|Home | About | Journals | Submit | Contact Us | Français|
To investigate whether intra-personal variation in serum uric acid concentration is influenced by genes that were described to be associated with serum uric acid levels in cross-sectional studies.
The study included 92 participants from the isolated community of the Croatian island of Vis. For each participant, two uric acid concentration measurements were available, one from 2002 and one from 2003. Changes in uric acid concentration were correlated with a set of 8 genes known to affect it: PDZK1, GCKR, SLC2A9, ABCG2, LRRC16A, SLC17A3, SLC16A9, and SLC22A12.
Thirteen participants (14%) had uric acid concentration change greater than 130 μmol/L. Greater variability of uric acid concentration was recorded in women (coefficient of variation 49% vs 12% in men). Two SNPs belonging to SLC17A3 gene (rs9393672 and rs942379) yielded significant association with serum uric acid concentration changes in women. These two single-nucleotide polymorphisms (SNP) explained 0.2%-1.3% of variance for 2002 or 2003 uric acid measurement and 1.1%-1.8% of variance for the average value of these two measurements.
Repeated measurements offer a possibility to enrich the percent of explained variance and contribute to the understanding of the “missing heritability” concept. Although a number of genes have been shown to affect serum uric acid concentration, SLC17A3 seems to have a major role in determination of serum uric acid repeated measurements variation.
Serum uric acid in humans is a quantitative trait that has lately received a lot of research attention (1). This is primarily due to the current disagreement whether it is a disease risk or a protective factor (2-5). While older studies often refer to it as a cause of gout and associate it with other metabolic diseases, some recent studies suggest that it might be among the most potent anti-oxidants in the human body (6,7). Furthermore, substantial progress in our understanding of its metabolism and biology has recently been made, due to description of a number of genes that affect it (4). However, clinical importance of uric acid and the possibility to use it as a disease marker still remain a matter of dispute (5).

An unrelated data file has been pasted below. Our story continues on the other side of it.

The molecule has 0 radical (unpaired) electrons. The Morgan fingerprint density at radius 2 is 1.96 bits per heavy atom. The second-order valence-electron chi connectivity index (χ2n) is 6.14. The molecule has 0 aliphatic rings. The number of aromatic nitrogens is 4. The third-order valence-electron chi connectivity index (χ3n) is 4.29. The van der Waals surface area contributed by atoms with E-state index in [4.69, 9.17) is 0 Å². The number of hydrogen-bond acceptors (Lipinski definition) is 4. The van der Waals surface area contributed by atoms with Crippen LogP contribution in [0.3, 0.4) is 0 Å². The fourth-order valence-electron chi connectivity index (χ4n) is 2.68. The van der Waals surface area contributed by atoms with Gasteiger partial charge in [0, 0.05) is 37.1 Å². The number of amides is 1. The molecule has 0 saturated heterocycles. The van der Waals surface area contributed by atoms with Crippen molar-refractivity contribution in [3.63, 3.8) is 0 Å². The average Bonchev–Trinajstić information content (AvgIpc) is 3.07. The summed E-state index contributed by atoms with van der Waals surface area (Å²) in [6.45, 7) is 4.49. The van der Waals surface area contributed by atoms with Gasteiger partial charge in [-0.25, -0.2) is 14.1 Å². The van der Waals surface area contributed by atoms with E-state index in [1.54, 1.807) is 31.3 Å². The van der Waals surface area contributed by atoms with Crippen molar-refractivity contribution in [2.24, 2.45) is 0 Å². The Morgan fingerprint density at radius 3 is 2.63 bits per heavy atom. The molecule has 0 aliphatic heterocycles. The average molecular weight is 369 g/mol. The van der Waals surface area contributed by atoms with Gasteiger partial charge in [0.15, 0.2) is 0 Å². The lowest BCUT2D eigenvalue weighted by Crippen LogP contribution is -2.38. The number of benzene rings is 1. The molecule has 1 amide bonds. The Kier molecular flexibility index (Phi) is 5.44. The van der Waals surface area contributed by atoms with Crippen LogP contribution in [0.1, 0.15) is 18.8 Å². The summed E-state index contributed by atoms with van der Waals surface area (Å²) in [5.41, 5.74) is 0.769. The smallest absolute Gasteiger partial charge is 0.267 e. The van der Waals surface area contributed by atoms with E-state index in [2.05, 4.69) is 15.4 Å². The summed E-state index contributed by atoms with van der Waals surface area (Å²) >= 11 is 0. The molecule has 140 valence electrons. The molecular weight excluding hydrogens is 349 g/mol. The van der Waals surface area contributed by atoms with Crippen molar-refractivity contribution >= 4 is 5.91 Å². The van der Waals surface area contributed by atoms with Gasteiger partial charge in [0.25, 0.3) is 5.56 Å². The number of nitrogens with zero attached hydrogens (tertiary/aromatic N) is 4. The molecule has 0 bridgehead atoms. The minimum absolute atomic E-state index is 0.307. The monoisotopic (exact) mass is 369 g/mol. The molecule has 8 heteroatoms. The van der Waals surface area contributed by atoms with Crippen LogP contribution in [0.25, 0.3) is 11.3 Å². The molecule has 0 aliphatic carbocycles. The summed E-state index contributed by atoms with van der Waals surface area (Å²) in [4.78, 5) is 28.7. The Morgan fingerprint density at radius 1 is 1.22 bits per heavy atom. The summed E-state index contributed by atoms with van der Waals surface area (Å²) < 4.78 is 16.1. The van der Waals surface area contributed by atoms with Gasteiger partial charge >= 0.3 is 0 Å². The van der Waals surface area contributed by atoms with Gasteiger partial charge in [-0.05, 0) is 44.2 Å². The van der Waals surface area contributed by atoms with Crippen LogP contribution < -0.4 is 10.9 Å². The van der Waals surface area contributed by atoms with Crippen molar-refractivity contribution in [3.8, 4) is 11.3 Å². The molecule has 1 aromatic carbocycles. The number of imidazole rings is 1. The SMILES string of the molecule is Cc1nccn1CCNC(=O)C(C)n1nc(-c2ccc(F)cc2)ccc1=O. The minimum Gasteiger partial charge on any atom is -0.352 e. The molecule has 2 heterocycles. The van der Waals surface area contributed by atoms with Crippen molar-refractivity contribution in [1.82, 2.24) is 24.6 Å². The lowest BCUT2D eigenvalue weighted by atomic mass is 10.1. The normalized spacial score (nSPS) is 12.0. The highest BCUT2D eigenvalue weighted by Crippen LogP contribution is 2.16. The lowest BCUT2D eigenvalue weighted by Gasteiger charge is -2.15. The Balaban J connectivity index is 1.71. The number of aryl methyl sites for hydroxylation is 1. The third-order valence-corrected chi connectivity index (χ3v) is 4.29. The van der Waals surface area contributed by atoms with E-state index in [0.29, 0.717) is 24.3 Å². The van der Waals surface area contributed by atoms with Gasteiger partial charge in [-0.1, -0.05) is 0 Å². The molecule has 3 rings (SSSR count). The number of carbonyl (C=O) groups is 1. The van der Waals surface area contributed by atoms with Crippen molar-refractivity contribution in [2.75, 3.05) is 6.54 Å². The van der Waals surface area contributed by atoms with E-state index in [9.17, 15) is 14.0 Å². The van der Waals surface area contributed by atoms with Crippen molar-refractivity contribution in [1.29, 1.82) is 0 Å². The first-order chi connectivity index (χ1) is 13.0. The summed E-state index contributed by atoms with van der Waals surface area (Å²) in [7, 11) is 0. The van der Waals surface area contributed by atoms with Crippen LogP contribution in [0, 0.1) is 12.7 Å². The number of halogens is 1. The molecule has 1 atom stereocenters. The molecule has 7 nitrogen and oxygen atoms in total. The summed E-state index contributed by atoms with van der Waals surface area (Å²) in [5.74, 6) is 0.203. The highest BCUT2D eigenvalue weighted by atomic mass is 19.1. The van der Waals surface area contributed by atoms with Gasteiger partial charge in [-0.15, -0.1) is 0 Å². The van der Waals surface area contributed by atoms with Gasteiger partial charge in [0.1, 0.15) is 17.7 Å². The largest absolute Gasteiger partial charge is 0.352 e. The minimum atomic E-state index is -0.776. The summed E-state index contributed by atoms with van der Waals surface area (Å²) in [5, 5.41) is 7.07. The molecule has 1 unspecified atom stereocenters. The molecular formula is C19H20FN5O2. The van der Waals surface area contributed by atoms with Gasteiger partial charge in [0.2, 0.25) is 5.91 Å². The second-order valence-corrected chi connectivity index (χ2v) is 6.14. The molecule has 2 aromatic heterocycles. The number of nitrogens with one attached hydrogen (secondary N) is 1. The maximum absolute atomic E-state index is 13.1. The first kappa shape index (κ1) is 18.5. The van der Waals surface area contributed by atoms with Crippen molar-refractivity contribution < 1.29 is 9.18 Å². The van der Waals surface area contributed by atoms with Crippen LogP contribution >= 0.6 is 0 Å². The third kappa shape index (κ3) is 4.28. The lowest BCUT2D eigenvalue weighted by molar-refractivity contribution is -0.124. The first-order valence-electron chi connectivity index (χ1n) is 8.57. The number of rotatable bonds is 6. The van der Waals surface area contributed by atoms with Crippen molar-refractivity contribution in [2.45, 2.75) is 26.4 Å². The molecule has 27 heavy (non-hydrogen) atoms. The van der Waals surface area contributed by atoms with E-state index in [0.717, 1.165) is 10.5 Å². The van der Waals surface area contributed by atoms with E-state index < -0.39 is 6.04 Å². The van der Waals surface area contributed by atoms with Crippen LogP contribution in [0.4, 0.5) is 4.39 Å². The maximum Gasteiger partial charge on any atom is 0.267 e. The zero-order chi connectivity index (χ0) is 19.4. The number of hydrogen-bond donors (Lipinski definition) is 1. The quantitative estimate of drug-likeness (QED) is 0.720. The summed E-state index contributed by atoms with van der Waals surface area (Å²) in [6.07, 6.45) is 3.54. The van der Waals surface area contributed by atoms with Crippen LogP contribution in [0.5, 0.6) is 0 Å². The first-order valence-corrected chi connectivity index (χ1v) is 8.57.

Genetic background of uric acid determination has most commonly been described in genome-wide association studies, which correlate a single uric acid measurement to a large number of genetic markers (8,9). Although this approach has yielded a number of interesting results, it relies on the key assumption that a single measurement of uric acid concentration is a good proxy for this trait. However, studies have reported that serum uric acid concentrations show substantial variation even within a single day (10) or during periods as long as years (11-15).
Theoretically, studies of phenotypic traits that are not very reproducible suffer from a lack of statistical power and consequently have greater chances of producing false positive or false negative results. Furthermore, such underpowered studies may produce underestimated percentages of variance attributable to genetic factors in phenotypic trait determination. This is often seen in genome-wide association studies that manage to explain no more than a few percents of variance for majority of human quantitative traits, despite the fact that they are sometimes based on more than a hundred thousand samples (16,17). The difference between high heritability and low percent of explained variance of genetic factors was entitled the “missing heritability,” and it is currently one of the central issues in human genetics (16,18,19). Therefore, the aim of this study was to investigate the repeatability of serum uric acid concentration measurements in an isolated island population, to examine whether there is a genetic background of serum uric acid concentration changes, and to investigate the possibility to use multiple phenotypic measurements in genetic epidemiology.
Data for the study were obtained from a larger genetic epidemiology program performed on some of the Croatian Adriatic islands (20-24). The study sample included participants from the island of Vis who took part in the pilot study in 2002 and were later recruited to a larger gene mapping effort (25-28). In both cases, a population-based approach was applied, which included first informing the local community and then sending out the postal invitations. Participation was open for all individuals who would respond to it. Sampling frame comprised 200 participants in 2002 and 1057 in 2003. Those who responded to both invitations were included in this study.